Today, more than 24 million people in the United States cannot enjoy the benefits of high-quality broadband internet because they’re caught on the wrong side of the digital divide. That means they either can’t get speeds fast enough to meet their needs, or, in some cases, there’s simply no service available where they live or work.
People who live in these areas know very well that they’ve been left behind—they can’t connect with families, can’t get the best health care, and don’t have access to the same educational opportunities. Their local governments, Congressional representatives, and the FCC know it too and are spending time, effort and money to investigate and support deployment of broadband technologies that will help bridge the digital divide.
So, what’s taking so long? A number of technologies are currently available for most of the United States. These include fiber, cable, DSL and terrestrial mobile networks. But in areas where these technologies aren’t economical or technologically feasible to deploy, there’s only one technology that can truly fill the gaps: satellite broadband.
Satellite broadband, like that being deployed by Viasat Internet, can reach where fiber and cable can’t or won’t go. In many rural areas where DSL exists, the homes and businesses are so far from the DSL hub or internet access locations that the service is very slow. Viasat, however, has coverage over all 50 states and recently expanded coverage to Mexico, Central America, the Caribbean, and even air and maritime routes all the way to Europe. Our next generation of satellites will cover the entire world, starting with deployment of the first satellite over the Americas in expected in the next few years. Once fully deployed, Viasat will be the world’s first global internet service provider (ISP).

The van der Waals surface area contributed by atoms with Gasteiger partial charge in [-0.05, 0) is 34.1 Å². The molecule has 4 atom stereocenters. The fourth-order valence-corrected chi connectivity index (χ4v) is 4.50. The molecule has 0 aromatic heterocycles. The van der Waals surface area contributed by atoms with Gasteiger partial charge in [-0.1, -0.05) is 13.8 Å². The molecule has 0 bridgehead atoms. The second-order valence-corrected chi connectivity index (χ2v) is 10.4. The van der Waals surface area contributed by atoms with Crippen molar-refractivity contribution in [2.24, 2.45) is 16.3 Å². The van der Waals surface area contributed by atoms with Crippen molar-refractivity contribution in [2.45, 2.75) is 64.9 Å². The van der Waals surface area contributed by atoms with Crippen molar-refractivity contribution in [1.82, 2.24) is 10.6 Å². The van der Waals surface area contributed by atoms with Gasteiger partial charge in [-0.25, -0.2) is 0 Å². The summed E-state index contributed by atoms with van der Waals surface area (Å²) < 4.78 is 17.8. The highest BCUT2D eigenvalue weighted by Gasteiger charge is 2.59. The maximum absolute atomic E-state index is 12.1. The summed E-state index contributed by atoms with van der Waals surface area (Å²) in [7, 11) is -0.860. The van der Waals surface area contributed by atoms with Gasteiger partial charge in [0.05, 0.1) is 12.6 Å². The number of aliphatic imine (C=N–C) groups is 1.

To do that, we are raising the awareness of satellite as part of the solution for digital inclusion. Satellite also requires access to critical spectrum resources—just like terrestrial wireless solutions—in order to beam signals efficiently from space with the highest-capacity possible between internet gateways connecting end users to high-quality fiber. Having access to the spectrum enabling maximum use of the satellites will allow broadband consumers to enjoy the next-generation of connectivity.
As regulators in the United States and around the world assess the best cases for spectrum use, including for greater digital inclusion, it’s important to recognize how cost-effective satellite broadband is at delivering internet service to hard-to-reach areas. We continue to work to improve our networks, deploying more efficient and powerful space and ground components. And earlier this year, we launched the fastest satellite-based residential and enterprise internet ever, with speeds up to 100 Mbps in select areas across the United States.
Viasat is working hard to break down global barriers caused by high infrastructure costs and bring the world the most advanced satellite and ground-networking technologies, eliminating the isolation caused by the digital divide. We are using the power of satellite technology to connect the unconnected.
From the Magnolia State of Mississippi and the Appalachian trails of West Virginia to the corners of northern Mexico and Brazil, we’re making a difference. We’re bringing affordable, high-speed satellite internet to the hardest-to-reach places.
With access to more spectrum, we can connect more Americans nationwide and people around the globe. Keep an eye on the Inside Viasat blog for stories about how we’re working to get more spectrum access to allow our satellite networks to reach their potential and how that translates into our ability to bring broadband service to more Americans and people around the world— community-by-community; state-by-state; country-by-country.
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